Police and prosecutors are dragging their feet in solving the June 12th mass shooting in Austin.
The race of the suspects, all of them black, is complicating an otherwise straightforward case. 15 people, many of them innocent bystanders, were shot in a gun battle involving two groups of blacks near a strip of bars.
Travis County District Attorney Jose Garza announced yesterday that his office was dropping charges against two individuals involved in the shootout, one which is not named due to being a minor.
The suspect who was arrested and is now free, Jeremiah Tabb, had shot someone in a separate incident at a high school just one week before the Austin mass casualty event. Garza embarrassed the Austin Police Department with his decision to drop charges against Tabb and his fellow gang member, but the APD assured the public that the two were nonetheless active participants in the incident.
Police are pinning the entire shooting on 19-year-old De'ondre Jermirris White, who almost two weeks later remains at large. While the FBI could utilize its resources to quickly track the armed and dangerous White down, the state's federal resources are currently occupied with wild goose chases "foiling" informant directed plots by Islamo-Nazi "domestic terrorists."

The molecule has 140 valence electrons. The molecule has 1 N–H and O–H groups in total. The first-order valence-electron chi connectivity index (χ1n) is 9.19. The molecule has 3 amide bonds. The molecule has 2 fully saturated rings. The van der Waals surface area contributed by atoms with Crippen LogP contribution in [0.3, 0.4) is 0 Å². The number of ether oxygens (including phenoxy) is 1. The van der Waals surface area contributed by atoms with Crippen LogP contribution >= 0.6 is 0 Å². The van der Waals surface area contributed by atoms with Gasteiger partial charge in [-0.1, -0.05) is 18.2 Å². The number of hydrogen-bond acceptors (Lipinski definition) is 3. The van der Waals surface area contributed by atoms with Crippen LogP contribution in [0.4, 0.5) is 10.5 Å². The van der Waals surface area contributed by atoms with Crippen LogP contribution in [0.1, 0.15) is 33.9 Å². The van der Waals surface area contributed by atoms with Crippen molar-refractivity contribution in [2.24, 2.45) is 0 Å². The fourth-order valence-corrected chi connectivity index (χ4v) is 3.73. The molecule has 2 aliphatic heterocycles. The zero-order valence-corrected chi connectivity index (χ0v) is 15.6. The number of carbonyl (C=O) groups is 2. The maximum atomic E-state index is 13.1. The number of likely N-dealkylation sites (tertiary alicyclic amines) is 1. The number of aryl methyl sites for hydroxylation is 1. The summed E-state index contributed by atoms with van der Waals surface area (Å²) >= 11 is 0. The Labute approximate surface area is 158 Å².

DA Garza, who was installed into power by Jewish Wall Street speculator George Soros, is a Black Lives Matter supporter who runs a fake labor union dedicated to open borders and legal advocacy for illegal aliens. Garza was endorsed alongside other billionaire financed DAs overseeing exploding murder rates by the Jewish communist, Liza Featherstone, who praised him as a crusader against "racism" in the criminal justice system. He also enjoyed support for his well funded campaign from the Austin Democratic Socialists of America.
The question of how a man charged with a shooting at a school could be involved in another shooting just a week later and not face any repercussions is answered by internal guidelines Garza's office has implemented. Under the new system, prosecutors and judges are strongly encouraged to release criminals back into the street regardless of the violent nature of their offense.
In his first six months in office, Garza started emptying his city's jails, aggressively prosecuting often frivolous sexual harassment allegations, and putting the microscope on his police department and how it deals with black suspects.
The outcome is as predicted. Austin is already on track to set a record for homicides in 2021.